In From the Margins, I post my margin notes – along with my favourite quotations – from the books (or articles) I’ve read.


Amis, Kingsley
Lucky Jim
Penguin Books, 2010 Edition

  • In his letters to Philip Larkin, Kingsley Amis called undergraduates “stew-dunce” (v).
  • Dixon, main character: “If one man’s got ten buns and another’s got two, and a bun has got to be given up by one of them, then surely you take it from the man with ten buns” (vi) / (48).
  • Laughed at this description: “unabundant brown hair” (vii).
  • Kingsley Amis, in his essay Real and Made-up People: “All fiction is autobiographical in the sense that its writer cannot truly invent anyone or anything, can only edit his experience, and cannot, poor fellow, represent ideas that have never entered his head” (viii).
  • “For some time after he’d thought how much simpler this kind of honesty and straightforwardness made the awful business of getting on with women” (5).
    -> “he was charmingly frank about it, James; quite charming in every way” (15).
  • On academic titles: “It was a perfect title, in that it crystallized the article’s niggling mindlessness, its funereal parade of yawn-enforcing facts, the pseudo-light it threw upon non-problems” (9).
  • Lol: “Dixon, whose policy it was to read as little as possible of any given book” (11).
  • “Economic necessity and the call of pity were a strong combination; topped up by fear, as both were, they were invincible” (22).
  • On ‘scholasticism’: “Dixon read, heard, and even used the word a dozen times a day without knowing, though he seemed to. But he saw clearly that he wouldn’t be able to go on seeming to know the meaning of this and a hundred such words while Michie was there questioning, discussing, and arguing about them” (25).
  • “Haven’t you noticed how we all specialize in what we hate the most?” Dixon asked” (30).
  • “There was no reason to suppose that the week-end would contain anything better than the familiar mixture of predicted boredom with unpredicted boredom” (31).
  • “Without thinking he threw back his head, filled his lungs, and let loose a loud and prolonged bray of rage which recalled, in volume and timbre, Goldsmith’s performance in the madrigals” (57).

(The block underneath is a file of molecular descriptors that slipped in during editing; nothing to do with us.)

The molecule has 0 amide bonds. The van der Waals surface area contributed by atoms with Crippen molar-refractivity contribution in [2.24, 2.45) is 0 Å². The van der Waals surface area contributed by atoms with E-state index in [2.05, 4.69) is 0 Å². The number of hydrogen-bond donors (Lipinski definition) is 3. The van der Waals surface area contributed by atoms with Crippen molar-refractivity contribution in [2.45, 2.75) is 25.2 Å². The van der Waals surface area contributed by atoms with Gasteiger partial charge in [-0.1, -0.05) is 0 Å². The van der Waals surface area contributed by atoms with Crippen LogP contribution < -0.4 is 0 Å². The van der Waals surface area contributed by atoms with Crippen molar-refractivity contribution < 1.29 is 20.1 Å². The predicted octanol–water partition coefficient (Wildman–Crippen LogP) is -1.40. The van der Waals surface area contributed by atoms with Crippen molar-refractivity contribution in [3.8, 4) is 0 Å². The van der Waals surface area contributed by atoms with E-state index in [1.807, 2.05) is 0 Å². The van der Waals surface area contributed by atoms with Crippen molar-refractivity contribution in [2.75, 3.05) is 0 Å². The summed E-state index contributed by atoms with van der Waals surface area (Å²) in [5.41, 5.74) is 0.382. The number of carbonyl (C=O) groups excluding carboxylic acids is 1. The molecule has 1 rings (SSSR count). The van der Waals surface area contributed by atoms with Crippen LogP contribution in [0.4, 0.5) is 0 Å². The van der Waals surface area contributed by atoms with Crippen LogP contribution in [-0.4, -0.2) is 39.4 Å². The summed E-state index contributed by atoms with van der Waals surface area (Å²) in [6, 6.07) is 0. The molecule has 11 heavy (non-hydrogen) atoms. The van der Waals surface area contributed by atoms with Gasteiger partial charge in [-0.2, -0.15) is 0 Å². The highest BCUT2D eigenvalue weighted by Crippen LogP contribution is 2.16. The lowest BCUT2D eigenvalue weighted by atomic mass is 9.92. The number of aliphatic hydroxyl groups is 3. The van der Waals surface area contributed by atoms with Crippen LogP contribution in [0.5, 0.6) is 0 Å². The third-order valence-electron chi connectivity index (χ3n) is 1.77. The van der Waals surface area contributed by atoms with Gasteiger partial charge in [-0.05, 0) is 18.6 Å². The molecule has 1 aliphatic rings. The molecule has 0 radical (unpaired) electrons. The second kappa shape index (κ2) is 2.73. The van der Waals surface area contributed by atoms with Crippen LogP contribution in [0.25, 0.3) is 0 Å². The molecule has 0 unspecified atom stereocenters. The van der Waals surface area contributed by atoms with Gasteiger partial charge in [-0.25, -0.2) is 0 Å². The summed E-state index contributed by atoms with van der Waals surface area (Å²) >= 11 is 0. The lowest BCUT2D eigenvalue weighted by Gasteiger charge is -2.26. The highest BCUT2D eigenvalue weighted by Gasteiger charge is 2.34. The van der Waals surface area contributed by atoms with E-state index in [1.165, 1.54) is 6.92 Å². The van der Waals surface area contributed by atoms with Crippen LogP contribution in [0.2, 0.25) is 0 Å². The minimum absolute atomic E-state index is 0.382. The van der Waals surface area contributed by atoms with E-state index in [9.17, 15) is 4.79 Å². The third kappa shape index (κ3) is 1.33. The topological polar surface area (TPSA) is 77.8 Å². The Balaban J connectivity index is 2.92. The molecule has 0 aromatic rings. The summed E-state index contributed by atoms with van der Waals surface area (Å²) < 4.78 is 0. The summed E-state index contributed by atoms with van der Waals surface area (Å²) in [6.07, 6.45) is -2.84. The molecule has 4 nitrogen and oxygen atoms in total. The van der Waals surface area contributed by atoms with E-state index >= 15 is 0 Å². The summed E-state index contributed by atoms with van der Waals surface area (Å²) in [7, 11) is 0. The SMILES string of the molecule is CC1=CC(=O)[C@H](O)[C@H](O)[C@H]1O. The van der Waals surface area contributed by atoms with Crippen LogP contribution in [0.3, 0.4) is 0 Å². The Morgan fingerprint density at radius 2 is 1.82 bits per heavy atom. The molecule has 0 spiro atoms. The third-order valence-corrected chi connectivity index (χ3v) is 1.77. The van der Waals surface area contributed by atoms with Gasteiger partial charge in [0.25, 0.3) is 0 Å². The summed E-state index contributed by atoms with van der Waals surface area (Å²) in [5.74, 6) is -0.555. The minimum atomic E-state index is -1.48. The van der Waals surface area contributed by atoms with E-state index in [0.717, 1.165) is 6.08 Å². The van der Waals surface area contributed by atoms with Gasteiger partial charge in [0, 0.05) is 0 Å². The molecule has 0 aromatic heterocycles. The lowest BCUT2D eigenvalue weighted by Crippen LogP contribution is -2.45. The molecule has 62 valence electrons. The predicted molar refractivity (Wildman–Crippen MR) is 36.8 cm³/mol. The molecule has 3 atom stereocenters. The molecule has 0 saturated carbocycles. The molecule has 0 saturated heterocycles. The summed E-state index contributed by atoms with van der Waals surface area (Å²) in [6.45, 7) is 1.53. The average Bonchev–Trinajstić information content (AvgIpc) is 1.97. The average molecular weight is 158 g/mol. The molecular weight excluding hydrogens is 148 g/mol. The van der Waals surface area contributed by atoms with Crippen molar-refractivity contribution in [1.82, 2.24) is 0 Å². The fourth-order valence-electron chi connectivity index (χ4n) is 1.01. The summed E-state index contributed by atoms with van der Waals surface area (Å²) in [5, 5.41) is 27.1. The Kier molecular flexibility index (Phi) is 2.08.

• A sentence in a book by Alfred Beesley: “A stimulus cannot be received by the mind unless it serves some need of the organism” (61).
  • “The hydrogen bomb, the South African Government, Chang Kai-shek, Senator McCarthy himself, would then seem a light price to pay for no longer being in the Middle Ages. Had people ever been as nasty, as self-indulgent, as dull, as miserable, as cocksure, as bad at art, as dismally ludicrous, or as wrong as they’d been in the Middle Age – Margaret’s way of referring to the Middle Ages?” (87)
  • TRUMP: “From the back, Johns appeared to be wearing a blatant toupee which had slipped over slightly to one side and why, from the front, his face appeared to be surmounted by a curious helmet” (176).
  • “The worst of it is I shall go on doing exactly what I was going to do in the first place. It just shows how little it helps you to know where you stand” (210).
  • “He speculated for a moment that if Christine look like Margaret and Margaret looked like Christine his spirits would be very much higher” (213).
  • Bertrand (the villain): “If I’m after something, I don’t care what I do to make sure that I get it. That’s the only law I abide by; it’s the only way to get things in this world” (217).
  • “Minding isn’t a thing you can do anything about. I can’t help going on with it” (228).
  • “The joy of battle really had robbed him of his discretion and prudence” (229).
  • Gore-Urquhart offers Dixon a job. Ties into job searching today: “It’s not that you’ve got the qualifications, for this or any other work, but there are plenty who have. You haven’t got the disqualifications, though, and that’s much rarer” (230).
  • “For the first time he really felt it was no use trying to save those who fundamentally would rather not be saved. To go on trying would not merely be to yield to pity and sentimentality, but wrong and, to pursue it to its conclusion, inhumane” (256).
  • Dixon’s misanthropic tendencies: “He wanted to bet himself it would be bad so that he might stand a chance of its being good” (262).
  • Resting bitch face: “He thought what a pity it was that all his faces were designed to express rage or loathing” (264).
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